Updated: August 10, 2021 7:50:43 am
SINCE THE 1970s, the Hindukush Himalayas have undergone warming at a higher rate than other mountainous and high altitude regions in the world, thereby suffering significant loss to its ice mass, the 6th Intergovernmental Panel on Climate Change (IPCC) report, released on Monday, stated.
“There has been a greater warming over the Hindukush Himalayas with fast depleting snow cover and retreating glaciers,” said R Krishnan, executive director, Indian Institute of Tropical Meteorology, Pune.
He is the lead author on the chapter on water cycle and its changes in this report.
On the contrary, the snow cover along the Karakoram Himalayas also in the Tibetan Plateau region was found to have remained in a balanced state during the same period.
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“The glacial cover in the Karakoram Himalayas was found to be stable and has even to have gained snow mass,” added Krishnan.
During the years ahead in this century, the latest IPCC projections indicate a rise in heavy precipitation events along the Hindukush Himalayas and the over Tibetan Plateau, which will add in further pushing up the snowline elevations.
The Himalayas are important in regulating land-ocean temperatures, which then define the season’s rainfall mainly over India.
The monsoons, during the upcoming decades, over South Asia region, including India, are going to showcase greater inter-annual variability along with an increase in precipitation during the June to September season.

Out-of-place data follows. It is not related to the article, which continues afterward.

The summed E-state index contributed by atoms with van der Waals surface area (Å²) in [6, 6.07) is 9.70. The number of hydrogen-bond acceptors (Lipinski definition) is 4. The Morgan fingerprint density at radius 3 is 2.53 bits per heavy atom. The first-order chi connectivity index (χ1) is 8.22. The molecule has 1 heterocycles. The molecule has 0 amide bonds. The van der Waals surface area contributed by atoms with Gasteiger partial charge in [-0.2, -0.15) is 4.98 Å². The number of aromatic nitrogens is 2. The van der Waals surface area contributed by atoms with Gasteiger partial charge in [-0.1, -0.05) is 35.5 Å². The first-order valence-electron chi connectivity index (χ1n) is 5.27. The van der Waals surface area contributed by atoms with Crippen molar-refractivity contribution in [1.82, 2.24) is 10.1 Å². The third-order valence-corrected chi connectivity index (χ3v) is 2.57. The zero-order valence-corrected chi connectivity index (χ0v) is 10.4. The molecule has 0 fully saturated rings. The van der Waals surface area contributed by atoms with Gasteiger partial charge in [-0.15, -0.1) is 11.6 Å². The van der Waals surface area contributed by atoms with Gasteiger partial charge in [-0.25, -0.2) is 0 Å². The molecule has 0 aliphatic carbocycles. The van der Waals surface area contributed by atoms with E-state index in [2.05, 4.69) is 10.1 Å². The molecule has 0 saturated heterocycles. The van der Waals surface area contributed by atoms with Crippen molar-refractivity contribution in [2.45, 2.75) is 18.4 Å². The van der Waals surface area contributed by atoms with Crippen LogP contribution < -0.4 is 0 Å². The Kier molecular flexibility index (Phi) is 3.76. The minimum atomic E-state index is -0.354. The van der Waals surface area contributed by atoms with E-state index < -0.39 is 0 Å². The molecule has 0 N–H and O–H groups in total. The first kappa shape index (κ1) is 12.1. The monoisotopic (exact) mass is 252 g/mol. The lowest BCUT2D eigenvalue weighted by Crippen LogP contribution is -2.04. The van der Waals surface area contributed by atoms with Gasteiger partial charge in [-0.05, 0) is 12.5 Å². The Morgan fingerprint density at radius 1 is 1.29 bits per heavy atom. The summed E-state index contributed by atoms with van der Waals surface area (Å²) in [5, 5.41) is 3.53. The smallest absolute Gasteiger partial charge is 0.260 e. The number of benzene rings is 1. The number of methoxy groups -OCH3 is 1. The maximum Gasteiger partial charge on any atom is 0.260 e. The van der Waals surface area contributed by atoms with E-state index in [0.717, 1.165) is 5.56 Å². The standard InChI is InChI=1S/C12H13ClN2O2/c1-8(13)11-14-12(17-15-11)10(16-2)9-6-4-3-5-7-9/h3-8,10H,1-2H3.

The climate scientists have further warned that the large-scale global-ocean atmospheric phenomenon like El Nino Southern Oscillation (ENSO) and Indian Ocean Dipole (IOD), too, will rise to extreme values towards the end of the 21st century.
ENSO — El Nino and La Nina are the abnormal warming and cooling, respectively, of the equatorial Pacific Ocean and influence the monsoon rainfall over India. Generally, during El Nino years, the rainfall over India is below normal as recorded during 2014 and 2015 in recent years.
Similarly, IOD is warming recorded along the Indian Ocean, yet another influencing factor for India’s monsoon.
“There is no significant impact of the ENSO and IOD expected in the immediate 20 or 30 years. Being natural variability drivers, they will however respond to the rising temperatures which will in turn affect the mean temperature values of the Pacific Ocean. Towards the end of the 21st century, we expect ENSO and IOD to reach extreme values triggering an increase in the overall rainfall,” said Swapna Panickal, lead author of the chapter titled ‘Future Global Climate’ in the 6th IPCC report.
Panickal also pointed out that it was the Indian Ocean which was warming at a significantly higher rate than the other three oceans.
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